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Existential therapy : 100 key points and techniques

Author: Susan Iacovou; Karen Weixel-Dixon
Publisher: London ; New York : Routledge/Taylor & Francis Group, 2015.
Series: 100 key points.
Edition/Format:   Print book : English : Dual FirstView all editions and formats
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Document Type: Book
All Authors / Contributors: Susan Iacovou; Karen Weixel-Dixon
ISBN: 9780415644419 0415644410 9780415644426 0415644429
OCLC Number: 894183714
Description: xviii, 249 pages ; 21 cm.
Contents: Part 1. Existentialism --
Inception to Present Day: 1. What is existentialism? --
2. Historical background, philosophical foundations --
3. The basis of a existential approach to therapy --
4. Existential therapy here and now --
Part 2. Theoretical Assumptions: 5. Existence and essence and the concept of self --
6. Being-in-the-world --
7. Being-in-the-world-with-others --
8. The universals of human existence --
9. The ontic and the ontological --
10. Existence precedes essence --
creating a self out of nothing --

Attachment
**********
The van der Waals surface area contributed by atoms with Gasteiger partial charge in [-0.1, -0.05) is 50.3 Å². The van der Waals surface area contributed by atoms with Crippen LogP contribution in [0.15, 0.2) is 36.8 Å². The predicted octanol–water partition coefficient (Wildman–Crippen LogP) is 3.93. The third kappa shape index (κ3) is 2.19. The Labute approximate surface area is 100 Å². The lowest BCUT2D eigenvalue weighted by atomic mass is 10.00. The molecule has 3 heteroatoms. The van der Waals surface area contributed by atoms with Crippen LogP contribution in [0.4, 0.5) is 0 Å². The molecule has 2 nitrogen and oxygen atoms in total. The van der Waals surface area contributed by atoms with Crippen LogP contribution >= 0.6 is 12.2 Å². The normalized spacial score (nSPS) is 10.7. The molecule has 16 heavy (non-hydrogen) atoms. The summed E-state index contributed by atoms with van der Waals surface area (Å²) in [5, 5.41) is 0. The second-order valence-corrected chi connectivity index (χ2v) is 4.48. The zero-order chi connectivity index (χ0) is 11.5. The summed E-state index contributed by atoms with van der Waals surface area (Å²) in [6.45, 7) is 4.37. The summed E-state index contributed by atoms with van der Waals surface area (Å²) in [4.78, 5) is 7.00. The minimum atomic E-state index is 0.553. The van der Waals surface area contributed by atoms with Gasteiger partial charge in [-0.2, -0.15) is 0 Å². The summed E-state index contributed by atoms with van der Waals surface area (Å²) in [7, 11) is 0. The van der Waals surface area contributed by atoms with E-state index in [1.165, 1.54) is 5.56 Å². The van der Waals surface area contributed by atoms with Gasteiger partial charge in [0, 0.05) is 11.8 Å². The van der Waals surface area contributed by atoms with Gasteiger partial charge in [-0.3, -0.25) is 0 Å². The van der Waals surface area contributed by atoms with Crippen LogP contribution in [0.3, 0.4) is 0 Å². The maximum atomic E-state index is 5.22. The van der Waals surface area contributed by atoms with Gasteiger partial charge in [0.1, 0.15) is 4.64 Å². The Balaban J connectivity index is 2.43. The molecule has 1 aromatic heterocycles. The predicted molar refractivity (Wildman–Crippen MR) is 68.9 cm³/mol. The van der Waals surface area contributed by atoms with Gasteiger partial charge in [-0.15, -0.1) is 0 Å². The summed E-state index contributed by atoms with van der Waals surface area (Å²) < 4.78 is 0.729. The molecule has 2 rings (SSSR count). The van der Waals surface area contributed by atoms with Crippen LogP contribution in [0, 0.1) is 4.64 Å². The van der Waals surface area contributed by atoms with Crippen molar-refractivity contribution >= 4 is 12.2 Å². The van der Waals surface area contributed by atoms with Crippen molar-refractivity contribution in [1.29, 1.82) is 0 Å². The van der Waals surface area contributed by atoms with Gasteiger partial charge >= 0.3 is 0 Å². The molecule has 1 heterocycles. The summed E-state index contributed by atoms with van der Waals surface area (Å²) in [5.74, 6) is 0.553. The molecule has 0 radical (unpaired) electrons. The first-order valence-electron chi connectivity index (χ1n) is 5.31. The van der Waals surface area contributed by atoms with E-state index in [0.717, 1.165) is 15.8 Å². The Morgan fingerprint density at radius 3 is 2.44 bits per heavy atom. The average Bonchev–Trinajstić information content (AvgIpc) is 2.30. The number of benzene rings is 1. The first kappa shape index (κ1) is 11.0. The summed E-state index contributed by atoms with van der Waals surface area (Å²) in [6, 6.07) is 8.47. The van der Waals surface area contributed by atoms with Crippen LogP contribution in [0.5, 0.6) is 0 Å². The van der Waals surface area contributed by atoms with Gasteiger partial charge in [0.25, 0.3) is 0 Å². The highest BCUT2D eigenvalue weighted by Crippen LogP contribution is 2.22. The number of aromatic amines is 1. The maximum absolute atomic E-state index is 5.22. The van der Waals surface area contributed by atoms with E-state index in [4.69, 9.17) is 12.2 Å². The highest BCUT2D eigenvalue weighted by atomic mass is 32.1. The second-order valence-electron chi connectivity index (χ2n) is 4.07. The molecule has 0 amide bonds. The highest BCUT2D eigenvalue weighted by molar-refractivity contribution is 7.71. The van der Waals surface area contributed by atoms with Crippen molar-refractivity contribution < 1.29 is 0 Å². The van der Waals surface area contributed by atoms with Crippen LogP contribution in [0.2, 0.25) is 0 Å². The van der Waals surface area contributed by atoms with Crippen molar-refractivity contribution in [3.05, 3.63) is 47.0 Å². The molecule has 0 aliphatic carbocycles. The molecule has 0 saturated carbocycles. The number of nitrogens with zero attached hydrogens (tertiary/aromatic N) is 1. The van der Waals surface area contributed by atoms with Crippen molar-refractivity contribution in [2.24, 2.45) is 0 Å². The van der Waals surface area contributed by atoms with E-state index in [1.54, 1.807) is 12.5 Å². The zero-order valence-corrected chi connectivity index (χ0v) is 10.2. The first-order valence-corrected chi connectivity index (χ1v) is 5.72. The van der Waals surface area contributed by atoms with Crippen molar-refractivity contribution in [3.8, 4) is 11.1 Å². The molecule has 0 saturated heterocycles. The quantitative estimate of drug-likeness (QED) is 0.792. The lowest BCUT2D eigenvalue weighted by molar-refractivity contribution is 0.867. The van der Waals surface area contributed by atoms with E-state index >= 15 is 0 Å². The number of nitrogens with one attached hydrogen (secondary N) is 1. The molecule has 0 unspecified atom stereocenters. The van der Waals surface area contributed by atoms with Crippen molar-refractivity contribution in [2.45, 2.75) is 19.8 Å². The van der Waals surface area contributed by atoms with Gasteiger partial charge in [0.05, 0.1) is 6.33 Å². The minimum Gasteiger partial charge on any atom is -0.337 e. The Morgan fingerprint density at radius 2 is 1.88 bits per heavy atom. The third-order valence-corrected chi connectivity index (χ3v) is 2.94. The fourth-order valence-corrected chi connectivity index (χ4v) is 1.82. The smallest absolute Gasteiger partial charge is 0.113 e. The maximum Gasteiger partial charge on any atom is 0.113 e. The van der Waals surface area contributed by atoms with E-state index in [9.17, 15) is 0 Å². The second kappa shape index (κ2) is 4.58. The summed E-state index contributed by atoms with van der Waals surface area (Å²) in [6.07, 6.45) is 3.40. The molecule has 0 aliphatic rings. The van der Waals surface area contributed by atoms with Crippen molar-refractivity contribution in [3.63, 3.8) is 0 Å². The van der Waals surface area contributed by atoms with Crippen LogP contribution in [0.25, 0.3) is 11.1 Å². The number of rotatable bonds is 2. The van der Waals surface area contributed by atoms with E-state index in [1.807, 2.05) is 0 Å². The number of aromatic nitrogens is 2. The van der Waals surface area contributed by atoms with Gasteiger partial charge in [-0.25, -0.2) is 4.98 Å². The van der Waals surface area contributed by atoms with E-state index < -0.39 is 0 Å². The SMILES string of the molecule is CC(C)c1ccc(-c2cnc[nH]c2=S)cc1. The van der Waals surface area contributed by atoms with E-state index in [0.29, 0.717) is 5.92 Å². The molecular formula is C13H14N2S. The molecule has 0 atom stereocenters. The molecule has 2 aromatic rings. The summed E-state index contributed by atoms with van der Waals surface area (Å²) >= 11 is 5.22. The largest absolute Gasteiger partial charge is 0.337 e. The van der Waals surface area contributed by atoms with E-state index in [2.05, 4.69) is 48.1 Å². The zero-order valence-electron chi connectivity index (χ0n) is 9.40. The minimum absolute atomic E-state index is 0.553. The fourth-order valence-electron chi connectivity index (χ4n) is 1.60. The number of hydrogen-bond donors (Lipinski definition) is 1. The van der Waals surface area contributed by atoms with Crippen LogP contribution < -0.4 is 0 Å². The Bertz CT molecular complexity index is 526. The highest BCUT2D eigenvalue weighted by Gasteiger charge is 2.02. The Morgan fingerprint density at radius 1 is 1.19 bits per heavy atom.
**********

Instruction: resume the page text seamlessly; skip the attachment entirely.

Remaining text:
11. The contribution of phenomenology --
12. The Phenomenological Method --
13. Intentionality --
14. Noema and noesis --
15. Relatedness and the formation of the self --
16. Inter-subjectivity --
17. Freedom, choice and responsibility --
18. Throwness, limitations and finitude --
19. The centrality of anxiety, loss and suffering --
20. Death and nothingness --
21. Existential guilt --
22. Authenticity and inauthenticity, bad faith and good faith --
23. Meaning and absurdity in a meaningless cosmos --
24. Temporality and orientation towards the future --
25. Embodiment and the world --
26. An existential perspective on sexuality --
27. Consciousness and the unconscious --
28. Absolute truth, the not-knowing and the un-knowing --
29. A theory of emotions --
30. The four worlds: physical, personal, social, spiritual --
31. Worlding, worldview, values and sedimented beliefs --
32. The I, you and we focus --
33. Anti-psychiatry and the social construction of madness --
34. Language and existentialism --
Part 3. Existential phenomenological therapy in practice: 3.1. The foundational elements of an existential therapeutic relationship: 35. The therapy environment --
36. The initial encounter --
37. The role of the therapist --
38. The role of the client --
39. Contracting and boundary setting --
40. Assessment from an existential perspective --
41. The aim of existential psychotherapy --
42. The centrality of the therapeutic encounter --
3.2. Key therapeutic tasks: 43. Exploring the four worlds --
44. Mapping the client's worldview --
45. Tuning in to emotions --
46. Presence, immediacy and moving to an I-Thou --
47. Making the implicit, explicit --
48. Choosing and changing --
49. Creating/finding a project, meaning and values --
50. Confronting freedom and limitations --
51. Developing an appreciation for the authentic self-in-relation --
52. Dealing with breakdowns and crises --